Words matter. Words of praise, words of anger, expressions of joy, cries of pain, tatements of belief, questions of doubt, long, patient conversations exploring the heart of God or the soul of another, humble admissions of failure, and requests for forgiveness. Words are the stuff of my calling as a pastor, a biblical scholar, and a preacher. Words also reach their limit, which is why music and images, movement and silence, are gifts, reaching the heights and depths that words can’t manage. The words that we sing and speak, enact in sacrament, or embody in art during worship do more than teach us the language of faith, they also transform us to embody the hope of Jesus Christ in the world.
Yet words are also wearisome. In our cultural and denominational conflicts, we are weary of words. Our age is weary of words. (And if it isn’t now, it will be by the end of this next election cycle!) So many who don’t know Jesus regard Christians as all talk. This, it seems to me, is where worship matters. Worship directs words back to their source in God. Worship with song and silence, sacrament and symbol, restores words to godly proportion, rescuing words from idolatry. Worship stills our noisy echoes in silence to receive the Living Word. Worship of the Living God may just be the only words that matter, whether spoken in the sanctuary or uttered in the street.
One word in particular that has emerged over and over again in conversations since I began working as the Worship Team Lead here at UPC has caught my imagination recently. That word is “transcendence.” There is a desire for worship that moves us into the presence of God, that reminds us that we are shaped for eternity. This isn’t escapism. It is a desire to be met by God’s Holy Spirit in the mundane so that we experience the wonder of the Incarnation: God at work and at play in the stuff of everyday living. We long for a worship service that is ordered to bring us into the presence of the Living God.
For some of us, the invitation into the presence of God is spoken in the language of history and orthodoxy. “Traditional” worship isn’t so much about choirs and robes as it is about a timeframe. Traditional worship is ordered in alignment with a long history of songs, prayers, images, and actions. Traditional forms of worship remind us that this story did not begin with us and will not end with us. We are part of a great cloud of witnesses who join in praising and pursuing Jesus who is the same yesterday, today, and forever. For others of us, the invitation into God’s presence is best spoken in the language of the street and the culture. “Contemporary” worship isn’t so much about guitars and drums as it is about a worship that begins with the words, music, and images of life right now and moves into the epic story of salvation. Contemporary forms of worship remind us that this story is being lived out where we live—today—transforming this culture with a hopeful vision of the future.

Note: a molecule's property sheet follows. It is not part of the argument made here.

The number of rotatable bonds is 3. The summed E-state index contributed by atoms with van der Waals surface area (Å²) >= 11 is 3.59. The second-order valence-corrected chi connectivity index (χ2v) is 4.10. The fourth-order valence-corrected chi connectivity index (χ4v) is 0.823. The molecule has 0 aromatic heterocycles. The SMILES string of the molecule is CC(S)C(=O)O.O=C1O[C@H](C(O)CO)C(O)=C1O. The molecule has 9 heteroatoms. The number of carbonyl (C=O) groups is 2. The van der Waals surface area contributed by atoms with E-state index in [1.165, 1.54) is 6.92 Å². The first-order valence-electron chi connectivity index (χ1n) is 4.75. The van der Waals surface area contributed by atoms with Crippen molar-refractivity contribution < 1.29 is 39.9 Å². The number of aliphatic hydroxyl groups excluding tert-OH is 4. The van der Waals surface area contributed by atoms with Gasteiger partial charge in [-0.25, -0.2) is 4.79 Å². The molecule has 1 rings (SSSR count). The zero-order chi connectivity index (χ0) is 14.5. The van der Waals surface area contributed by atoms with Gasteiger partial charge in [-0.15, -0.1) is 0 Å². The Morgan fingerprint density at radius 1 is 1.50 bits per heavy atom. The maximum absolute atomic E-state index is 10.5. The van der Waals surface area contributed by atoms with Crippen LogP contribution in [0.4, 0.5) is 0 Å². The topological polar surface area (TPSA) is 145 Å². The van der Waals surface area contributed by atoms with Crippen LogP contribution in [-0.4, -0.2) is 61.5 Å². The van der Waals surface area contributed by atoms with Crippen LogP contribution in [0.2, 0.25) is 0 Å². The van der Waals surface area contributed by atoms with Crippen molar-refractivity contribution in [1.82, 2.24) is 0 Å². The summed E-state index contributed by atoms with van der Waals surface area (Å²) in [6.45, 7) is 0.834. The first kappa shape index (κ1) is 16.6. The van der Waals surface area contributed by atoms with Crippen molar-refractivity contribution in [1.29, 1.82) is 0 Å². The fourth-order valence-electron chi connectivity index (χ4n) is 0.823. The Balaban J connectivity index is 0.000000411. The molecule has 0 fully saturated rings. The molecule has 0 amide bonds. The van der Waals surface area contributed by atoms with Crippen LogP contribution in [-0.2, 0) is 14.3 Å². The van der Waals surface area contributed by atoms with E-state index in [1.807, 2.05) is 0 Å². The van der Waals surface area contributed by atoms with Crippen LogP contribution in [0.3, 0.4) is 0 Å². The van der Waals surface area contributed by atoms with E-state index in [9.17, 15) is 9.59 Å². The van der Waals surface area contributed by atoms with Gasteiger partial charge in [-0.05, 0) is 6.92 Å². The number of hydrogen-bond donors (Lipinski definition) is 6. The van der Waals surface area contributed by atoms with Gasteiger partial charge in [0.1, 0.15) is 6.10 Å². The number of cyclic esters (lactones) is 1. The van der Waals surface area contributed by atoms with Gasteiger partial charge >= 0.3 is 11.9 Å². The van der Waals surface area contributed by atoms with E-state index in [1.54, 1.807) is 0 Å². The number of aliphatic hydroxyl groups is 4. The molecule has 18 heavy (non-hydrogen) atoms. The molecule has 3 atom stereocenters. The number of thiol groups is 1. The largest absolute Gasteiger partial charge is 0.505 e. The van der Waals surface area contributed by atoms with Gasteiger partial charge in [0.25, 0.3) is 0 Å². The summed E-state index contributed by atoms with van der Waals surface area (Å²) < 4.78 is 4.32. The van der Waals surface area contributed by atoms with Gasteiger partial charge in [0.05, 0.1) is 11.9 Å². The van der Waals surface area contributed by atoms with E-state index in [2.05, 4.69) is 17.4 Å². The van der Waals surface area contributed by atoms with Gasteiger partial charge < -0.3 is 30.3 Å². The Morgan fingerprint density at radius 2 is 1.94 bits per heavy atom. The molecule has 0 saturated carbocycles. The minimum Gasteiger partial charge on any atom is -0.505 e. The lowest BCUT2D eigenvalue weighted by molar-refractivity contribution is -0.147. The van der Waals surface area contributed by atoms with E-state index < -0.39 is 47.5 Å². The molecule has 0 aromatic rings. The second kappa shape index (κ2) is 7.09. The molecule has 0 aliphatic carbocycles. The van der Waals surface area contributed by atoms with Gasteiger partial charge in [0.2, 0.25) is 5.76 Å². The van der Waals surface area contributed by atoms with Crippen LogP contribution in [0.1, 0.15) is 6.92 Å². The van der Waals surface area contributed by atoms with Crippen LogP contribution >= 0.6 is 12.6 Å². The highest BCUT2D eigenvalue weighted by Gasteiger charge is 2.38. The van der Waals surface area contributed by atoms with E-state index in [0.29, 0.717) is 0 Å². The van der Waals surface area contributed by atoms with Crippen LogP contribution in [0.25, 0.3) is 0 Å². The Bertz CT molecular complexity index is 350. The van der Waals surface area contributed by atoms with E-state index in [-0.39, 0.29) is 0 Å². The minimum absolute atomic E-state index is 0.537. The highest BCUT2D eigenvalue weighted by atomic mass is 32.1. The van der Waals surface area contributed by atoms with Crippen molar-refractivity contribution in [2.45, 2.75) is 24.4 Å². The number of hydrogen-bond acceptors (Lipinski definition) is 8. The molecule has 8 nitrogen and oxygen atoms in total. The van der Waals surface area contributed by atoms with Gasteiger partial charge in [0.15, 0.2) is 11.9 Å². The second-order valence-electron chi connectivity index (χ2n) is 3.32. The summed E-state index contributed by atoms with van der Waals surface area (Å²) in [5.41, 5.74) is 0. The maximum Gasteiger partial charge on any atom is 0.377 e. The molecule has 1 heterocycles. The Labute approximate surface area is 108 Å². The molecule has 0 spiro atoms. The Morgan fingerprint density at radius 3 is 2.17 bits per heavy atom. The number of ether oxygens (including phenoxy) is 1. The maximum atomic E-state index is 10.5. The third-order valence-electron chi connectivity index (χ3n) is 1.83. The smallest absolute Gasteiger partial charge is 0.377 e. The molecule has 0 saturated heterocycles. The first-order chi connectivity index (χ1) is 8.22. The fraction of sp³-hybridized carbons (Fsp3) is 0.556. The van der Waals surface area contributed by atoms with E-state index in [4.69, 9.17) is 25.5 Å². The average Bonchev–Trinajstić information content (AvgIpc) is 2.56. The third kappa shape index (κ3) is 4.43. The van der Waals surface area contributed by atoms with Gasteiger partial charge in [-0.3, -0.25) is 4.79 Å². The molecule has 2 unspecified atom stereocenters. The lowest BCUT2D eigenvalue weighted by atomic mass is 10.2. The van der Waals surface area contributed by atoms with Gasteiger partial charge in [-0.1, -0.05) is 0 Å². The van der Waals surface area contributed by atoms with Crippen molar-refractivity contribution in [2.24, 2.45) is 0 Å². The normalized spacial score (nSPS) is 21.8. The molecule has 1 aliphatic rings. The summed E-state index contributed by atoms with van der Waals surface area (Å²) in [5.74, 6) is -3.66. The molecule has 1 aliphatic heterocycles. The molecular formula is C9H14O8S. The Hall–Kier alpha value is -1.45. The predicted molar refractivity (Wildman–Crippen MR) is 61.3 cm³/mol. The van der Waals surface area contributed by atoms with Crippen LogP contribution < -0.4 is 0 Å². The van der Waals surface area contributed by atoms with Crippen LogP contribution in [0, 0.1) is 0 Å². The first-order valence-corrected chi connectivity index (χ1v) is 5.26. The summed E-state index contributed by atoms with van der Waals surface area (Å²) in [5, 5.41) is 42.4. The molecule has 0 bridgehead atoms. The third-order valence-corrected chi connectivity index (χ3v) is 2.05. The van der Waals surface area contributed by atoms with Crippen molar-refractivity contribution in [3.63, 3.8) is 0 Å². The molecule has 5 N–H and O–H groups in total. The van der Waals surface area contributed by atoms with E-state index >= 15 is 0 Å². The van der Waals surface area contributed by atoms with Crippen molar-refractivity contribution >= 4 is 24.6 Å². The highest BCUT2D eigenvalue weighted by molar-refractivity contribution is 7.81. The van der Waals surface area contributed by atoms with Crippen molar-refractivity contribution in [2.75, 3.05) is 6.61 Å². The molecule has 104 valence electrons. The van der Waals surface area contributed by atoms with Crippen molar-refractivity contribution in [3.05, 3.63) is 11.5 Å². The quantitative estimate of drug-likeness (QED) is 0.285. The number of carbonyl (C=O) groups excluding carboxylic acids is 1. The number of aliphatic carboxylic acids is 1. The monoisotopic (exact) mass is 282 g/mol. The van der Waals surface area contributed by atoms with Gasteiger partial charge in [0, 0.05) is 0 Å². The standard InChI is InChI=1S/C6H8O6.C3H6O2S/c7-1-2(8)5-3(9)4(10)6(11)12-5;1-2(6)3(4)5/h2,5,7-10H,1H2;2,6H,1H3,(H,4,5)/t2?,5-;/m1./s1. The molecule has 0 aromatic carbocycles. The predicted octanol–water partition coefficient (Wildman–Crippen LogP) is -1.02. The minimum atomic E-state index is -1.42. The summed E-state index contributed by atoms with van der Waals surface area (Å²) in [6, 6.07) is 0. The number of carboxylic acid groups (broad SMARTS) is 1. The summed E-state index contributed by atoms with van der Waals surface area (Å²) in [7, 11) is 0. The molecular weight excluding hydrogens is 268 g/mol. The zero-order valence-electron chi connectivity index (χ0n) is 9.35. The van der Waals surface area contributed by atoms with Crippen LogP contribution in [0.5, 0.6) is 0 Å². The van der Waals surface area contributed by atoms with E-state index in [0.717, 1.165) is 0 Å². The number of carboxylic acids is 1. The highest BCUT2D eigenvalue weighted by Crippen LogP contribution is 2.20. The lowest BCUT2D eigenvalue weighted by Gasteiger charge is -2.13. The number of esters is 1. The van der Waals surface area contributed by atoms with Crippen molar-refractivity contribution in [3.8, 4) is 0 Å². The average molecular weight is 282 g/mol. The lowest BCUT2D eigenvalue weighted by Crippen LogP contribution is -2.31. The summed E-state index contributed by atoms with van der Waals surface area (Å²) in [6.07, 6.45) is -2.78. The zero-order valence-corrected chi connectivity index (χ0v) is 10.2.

Both styles of worship use word, sacrament, music, image, stories, and silence to tell the greater story of God’s work in our world. Neither is complete without some influence from the other. The contemporary voice challenges the traditional away from the idolatry of words lost in ritual and form that fail to open daily living to God’s presence. Likewise, the traditional voice challenges the contemporary away from the idolatry of self-projection that fails to see God beyond what we know and feel right now. This is a redemptive tension!
In all our words, only one matters. Whether a worship service is predominantly traditional or contemporary, the first and last word is Jesus Christ exalted as Lord and Savior.
Laurie Wheeler began her ministry career right here at UPC as a youth intern and coordinator, received an MDiv from Fuller Theological Seminary, and is currently finishing a PhD through Durham University in northern England.